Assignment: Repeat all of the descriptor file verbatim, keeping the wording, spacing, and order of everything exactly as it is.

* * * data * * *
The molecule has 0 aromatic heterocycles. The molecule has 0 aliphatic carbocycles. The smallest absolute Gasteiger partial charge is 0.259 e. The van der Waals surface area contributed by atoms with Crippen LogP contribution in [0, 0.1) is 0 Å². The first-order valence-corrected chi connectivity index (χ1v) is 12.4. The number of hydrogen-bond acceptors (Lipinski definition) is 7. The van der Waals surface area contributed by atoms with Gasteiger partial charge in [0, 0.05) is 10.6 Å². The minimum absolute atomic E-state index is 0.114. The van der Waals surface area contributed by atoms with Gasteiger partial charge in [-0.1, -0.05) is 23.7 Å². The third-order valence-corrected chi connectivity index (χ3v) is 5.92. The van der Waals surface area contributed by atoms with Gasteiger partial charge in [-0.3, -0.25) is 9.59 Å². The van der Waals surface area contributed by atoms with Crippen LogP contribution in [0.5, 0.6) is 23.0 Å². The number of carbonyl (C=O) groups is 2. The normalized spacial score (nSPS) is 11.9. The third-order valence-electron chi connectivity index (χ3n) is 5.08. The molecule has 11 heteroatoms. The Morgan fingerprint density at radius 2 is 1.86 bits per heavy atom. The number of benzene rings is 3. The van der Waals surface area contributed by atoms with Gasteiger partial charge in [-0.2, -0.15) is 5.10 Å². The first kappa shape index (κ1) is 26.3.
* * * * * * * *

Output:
The molecule has 0 aromatic heterocycles. The molecule has 0 aliphatic carbocycles. The smallest absolute Gasteiger partial charge is 0.259 e. The van der Waals surface area contributed by atoms with Crippen LogP contribution in [0, 0.1) is 0 Å². The first-order valence-corrected chi connectivity index (χ1v) is 12.4. The number of hydrogen-bond acceptors (Lipinski definition) is 7. The van der Waals surface area contributed by atoms with Gasteiger partial charge in [0, 0.05) is 10.6 Å². The minimum absolute atomic E-state index is 0.114. The van der Waals surface area contributed by atoms with Gasteiger partial charge in [-0.1, -0.05) is 23.7 Å². The third-order valence-corrected chi connectivity index (χ3v) is 5.92. The van der Waals surface area contributed by atoms with Gasteiger partial charge in [-0.3, -0.25) is 9.59 Å². The van der Waals surface area contributed by atoms with Crippen LogP contribution in [0.5, 0.6) is 23.0 Å². The number of carbonyl (C=O) groups is 2. The normalized spacial score (nSPS) is 11.9. The third-order valence-electron chi connectivity index (χ3n) is 5.08. The molecule has 11 heteroatoms. The Morgan fingerprint density at radius 2 is 1.86 bits per heavy atom. The number of benzene rings is 3. The van der Waals surface area contributed by atoms with Gasteiger partial charge in [-0.2, -0.15) is 5.10 Å². The first kappa shape index (κ1) is 26.3.